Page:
“Blessed are those who are merciful, because they will receive mercy”.  Sounds good, right?  But what does it involve?  What do you think of murderers?  How about sex offenders, thieves, terrorists, and abusers?  Not very highly, I suppose.  And I don’t blame you if you don’t, for they are the least respected because of their evil actions.  But should we treat them the same way we treat others?  I know this would bring up controversy, but what did Jesus teach us about those who persecute us and are considered our enemies?  Simply, to love and pray for them.  Impossible?   I can relate to that, but Jesus said that for God, nothing is impossible.  Jesus taught that part of practicing the Kingdom of Heaven, in addition to depending on God, accepting our weaknesses, being meek, and fighting for righteousness, is also to have mercy on everyone, even those who we don’t feel like having compassion for.  Jesus did not talk about things we are already used to or comfortable with.  If that would be the case, then Jesus would not have made history.  No, Jesus taught us to be different, to do what seems to be impossible, to walk the extra mile; in other words, to be perfect as “the Father in Heaven is perfect”.  If we think that Jesus is unreasonable by teaching to have mercy on everyone, then our hearts are not ready for the Kingdom and He will cast us out on the last day.  As simple as that.   Make no exceptions, include everyone. Does that mean we should invite sex offenders and murderers in our homes and have dinner with them?  Not necessarily, but visit them in prisons, provide them with education, don’t deny them the right to live respectful lives.  If they need to be kept away from society to prevent them from hurting others, let it be, but visit them and continue to care for them.  The same goes to other “undesired” people such as the homeless, the HIV positive, the prostitutes, the alien, and everyone else who does not share our values.  Treat them with compassion and love, so that we can be treated the same way.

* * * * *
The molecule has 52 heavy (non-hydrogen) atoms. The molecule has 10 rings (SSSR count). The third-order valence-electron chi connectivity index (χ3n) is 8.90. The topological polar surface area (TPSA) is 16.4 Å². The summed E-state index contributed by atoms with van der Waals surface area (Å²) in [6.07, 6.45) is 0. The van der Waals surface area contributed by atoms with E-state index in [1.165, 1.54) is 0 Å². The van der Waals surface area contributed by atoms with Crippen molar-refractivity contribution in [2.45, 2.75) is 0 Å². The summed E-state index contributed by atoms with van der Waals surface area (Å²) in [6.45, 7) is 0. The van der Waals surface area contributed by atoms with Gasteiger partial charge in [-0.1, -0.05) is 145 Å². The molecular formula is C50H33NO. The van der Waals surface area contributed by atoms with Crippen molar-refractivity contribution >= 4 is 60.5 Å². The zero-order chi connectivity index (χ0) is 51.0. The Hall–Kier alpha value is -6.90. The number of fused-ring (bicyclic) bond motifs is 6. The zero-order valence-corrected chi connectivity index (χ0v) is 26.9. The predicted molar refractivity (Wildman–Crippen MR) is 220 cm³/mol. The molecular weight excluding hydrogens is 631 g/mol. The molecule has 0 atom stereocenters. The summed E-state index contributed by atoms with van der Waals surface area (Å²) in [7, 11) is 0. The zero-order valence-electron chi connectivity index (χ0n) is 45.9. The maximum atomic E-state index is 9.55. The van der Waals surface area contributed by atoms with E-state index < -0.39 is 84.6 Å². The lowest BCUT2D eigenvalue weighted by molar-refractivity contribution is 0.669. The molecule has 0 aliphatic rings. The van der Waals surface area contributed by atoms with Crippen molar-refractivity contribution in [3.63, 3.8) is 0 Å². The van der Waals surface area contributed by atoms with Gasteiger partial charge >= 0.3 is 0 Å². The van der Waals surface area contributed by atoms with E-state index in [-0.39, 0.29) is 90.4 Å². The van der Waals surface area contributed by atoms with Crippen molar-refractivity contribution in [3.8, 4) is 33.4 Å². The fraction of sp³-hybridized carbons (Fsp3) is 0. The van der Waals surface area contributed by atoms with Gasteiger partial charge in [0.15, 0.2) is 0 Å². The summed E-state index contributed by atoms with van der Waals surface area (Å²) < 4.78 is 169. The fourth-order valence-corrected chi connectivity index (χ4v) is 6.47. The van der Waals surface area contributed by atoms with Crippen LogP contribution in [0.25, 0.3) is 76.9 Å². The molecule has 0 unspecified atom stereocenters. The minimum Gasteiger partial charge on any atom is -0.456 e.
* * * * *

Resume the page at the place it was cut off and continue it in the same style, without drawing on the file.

“The Hole in our Gospel”

I finally found a book that describes what I have been sharing in this blog, it is a book by Richard Stearns called the Hole in our Gospel. It simply talks about what we have been missing from living the Gospel, namely serving and helping others in need, not simply going to church and giving offerings. I am glad I am not the only one in the Christian community who thinks like I do. “There is no ‘whole Gospel’ without compassion and justice shown to the poor.  It’s that simple” (pg. 60, The Hole in our Gospel).